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Depression: How Men and Women are Affected Differently

Dr. Robert R. Farra September 10, 2008 12:00 PM This chat has ended. Thank you for participating.
Kristin Philbin (Moderator) - 11:53 AM:
Welcome to ENH’s latest chat: Depression: How Men and Women are Affected Differently with Dr. Robert R Farra. The chat will begin shortly, feel free to start submitting questions for Dr. Farra answer.

Dr. Robert R. Farra (NorthShore) - 11:56 AM:
Good afternoon. I’m Dr. Bob Farra, Coordinator of the Mood and Anxiety Disorders Program for the Department of Psychiatry. Our topic today is "Depression: How Men and Woman are affected differently." I’m happy to take your questions on any topic related to depression.

Lauren (Mount Prospect, IL) - 11:57 AM:
What can cause Depression?

Dr. Robert R. Farra (NorthShore):
Some people experience depression as a reaction to an event, for example a death in the family, a relationship breakup, etc. Others experience depression for no external reason.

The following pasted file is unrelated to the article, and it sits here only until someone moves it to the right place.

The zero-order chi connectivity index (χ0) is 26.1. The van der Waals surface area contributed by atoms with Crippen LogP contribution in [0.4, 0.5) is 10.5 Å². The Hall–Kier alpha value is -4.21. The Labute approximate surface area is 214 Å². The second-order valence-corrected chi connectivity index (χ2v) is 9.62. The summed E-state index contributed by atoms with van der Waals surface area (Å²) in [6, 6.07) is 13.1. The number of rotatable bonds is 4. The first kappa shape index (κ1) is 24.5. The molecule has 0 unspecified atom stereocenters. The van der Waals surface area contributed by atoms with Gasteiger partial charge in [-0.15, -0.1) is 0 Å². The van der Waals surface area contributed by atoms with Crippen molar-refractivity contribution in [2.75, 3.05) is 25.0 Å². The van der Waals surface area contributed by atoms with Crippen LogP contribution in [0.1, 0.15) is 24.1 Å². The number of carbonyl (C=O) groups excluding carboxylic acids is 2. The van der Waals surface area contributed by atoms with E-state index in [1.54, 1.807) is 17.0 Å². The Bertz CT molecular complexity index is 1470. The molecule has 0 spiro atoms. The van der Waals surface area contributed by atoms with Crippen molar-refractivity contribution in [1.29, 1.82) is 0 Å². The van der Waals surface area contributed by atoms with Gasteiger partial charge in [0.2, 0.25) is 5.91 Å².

Heidi (Ottawa, IL) - 12:01 PM:
How do men experience depression?

Dr. Robert R. Farra (NorthShore):
People with depression do not all experience depression the same way. The most common symptoms of depression include: • Persistent sad, anxious or "empty" feelings • Feelings of hopelessness and/or pessimism • Feelings of guilt, worthlessness and/or helplessness • Irritability, restlessness • Loss of interest in activities or hobbies once pleasurable, including sex • Fatigue and decreased energy • Difficulty concentrating, remembering details and making decisions • Insomnia, early–morning awakening, or excessive sleeping • Overeating, or appetite loss • Thoughts of suicide, suicide attempts Men may be more willing to acknowledge: • Fatigue • Irritability • Loss of interest in work and hobbies • Sleep disturbance Men are more likely than women to turn to alcohol or drugs when they are depressed